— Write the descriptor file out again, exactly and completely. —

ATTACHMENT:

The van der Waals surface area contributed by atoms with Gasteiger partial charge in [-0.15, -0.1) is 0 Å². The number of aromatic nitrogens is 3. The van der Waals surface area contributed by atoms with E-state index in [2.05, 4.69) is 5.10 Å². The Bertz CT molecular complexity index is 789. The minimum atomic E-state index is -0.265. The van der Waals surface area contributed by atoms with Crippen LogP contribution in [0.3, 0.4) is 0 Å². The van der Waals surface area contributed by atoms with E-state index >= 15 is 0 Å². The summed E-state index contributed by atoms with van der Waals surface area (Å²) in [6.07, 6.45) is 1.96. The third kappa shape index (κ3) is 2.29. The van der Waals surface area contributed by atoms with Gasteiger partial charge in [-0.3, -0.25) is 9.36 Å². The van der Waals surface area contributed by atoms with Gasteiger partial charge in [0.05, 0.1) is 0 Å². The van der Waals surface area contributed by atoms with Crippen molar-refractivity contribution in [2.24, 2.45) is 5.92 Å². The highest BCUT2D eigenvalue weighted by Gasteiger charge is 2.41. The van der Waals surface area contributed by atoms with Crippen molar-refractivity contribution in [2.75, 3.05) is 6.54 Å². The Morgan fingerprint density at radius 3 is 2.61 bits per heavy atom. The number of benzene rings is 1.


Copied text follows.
The van der Waals surface area contributed by atoms with Gasteiger partial charge in [-0.15, -0.1) is 0 Å². The number of aromatic nitrogens is 3. The van der Waals surface area contributed by atoms with E-state index in [2.05, 4.69) is 5.10 Å². The Bertz CT molecular complexity index is 789. The minimum atomic E-state index is -0.265. The van der Waals surface area contributed by atoms with Crippen LogP contribution in [0.3, 0.4) is 0 Å². The van der Waals surface area contributed by atoms with E-state index >= 15 is 0 Å². The summed E-state index contributed by atoms with van der Waals surface area (Å²) in [6.07, 6.45) is 1.96. The third kappa shape index (κ3) is 2.29. The van der Waals surface area contributed by atoms with Gasteiger partial charge in [-0.3, -0.25) is 9.36 Å². The van der Waals surface area contributed by atoms with Gasteiger partial charge in [0.05, 0.1) is 0 Å². The van der Waals surface area contributed by atoms with Crippen molar-refractivity contribution in [2.24, 2.45) is 5.92 Å². The highest BCUT2D eigenvalue weighted by Gasteiger charge is 2.41. The van der Waals surface area contributed by atoms with Crippen molar-refractivity contribution in [2.75, 3.05) is 6.54 Å². The Morgan fingerprint density at radius 3 is 2.61 bits per heavy atom. The number of benzene rings is 1.